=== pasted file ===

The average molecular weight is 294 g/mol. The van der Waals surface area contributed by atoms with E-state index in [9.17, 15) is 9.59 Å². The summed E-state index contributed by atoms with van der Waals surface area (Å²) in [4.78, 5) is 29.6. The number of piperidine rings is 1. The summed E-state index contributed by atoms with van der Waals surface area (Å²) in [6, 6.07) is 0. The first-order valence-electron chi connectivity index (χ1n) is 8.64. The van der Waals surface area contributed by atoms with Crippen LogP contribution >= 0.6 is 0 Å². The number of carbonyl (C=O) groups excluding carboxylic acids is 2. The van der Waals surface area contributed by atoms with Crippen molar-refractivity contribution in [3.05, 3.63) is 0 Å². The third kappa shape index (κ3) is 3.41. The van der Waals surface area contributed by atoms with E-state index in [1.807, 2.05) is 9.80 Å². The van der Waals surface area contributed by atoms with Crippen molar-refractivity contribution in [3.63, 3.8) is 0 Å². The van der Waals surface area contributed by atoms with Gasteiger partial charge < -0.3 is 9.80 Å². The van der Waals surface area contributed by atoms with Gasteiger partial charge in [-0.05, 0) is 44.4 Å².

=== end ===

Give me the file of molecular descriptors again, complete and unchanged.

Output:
The average molecular weight is 294 g/mol. The van der Waals surface area contributed by atoms with E-state index in [9.17, 15) is 9.59 Å². The summed E-state index contributed by atoms with van der Waals surface area (Å²) in [4.78, 5) is 29.6. The number of piperidine rings is 1. The summed E-state index contributed by atoms with van der Waals surface area (Å²) in [6, 6.07) is 0. The first-order valence-electron chi connectivity index (χ1n) is 8.64. The van der Waals surface area contributed by atoms with Crippen LogP contribution >= 0.6 is 0 Å². The number of carbonyl (C=O) groups excluding carboxylic acids is 2. The van der Waals surface area contributed by atoms with Crippen molar-refractivity contribution in [3.05, 3.63) is 0 Å². The third kappa shape index (κ3) is 3.41. The van der Waals surface area contributed by atoms with E-state index in [1.807, 2.05) is 9.80 Å². The van der Waals surface area contributed by atoms with Crippen molar-refractivity contribution in [3.63, 3.8) is 0 Å². The van der Waals surface area contributed by atoms with Gasteiger partial charge < -0.3 is 9.80 Å². The van der Waals surface area contributed by atoms with Gasteiger partial charge in [-0.05, 0) is 44.4 Å².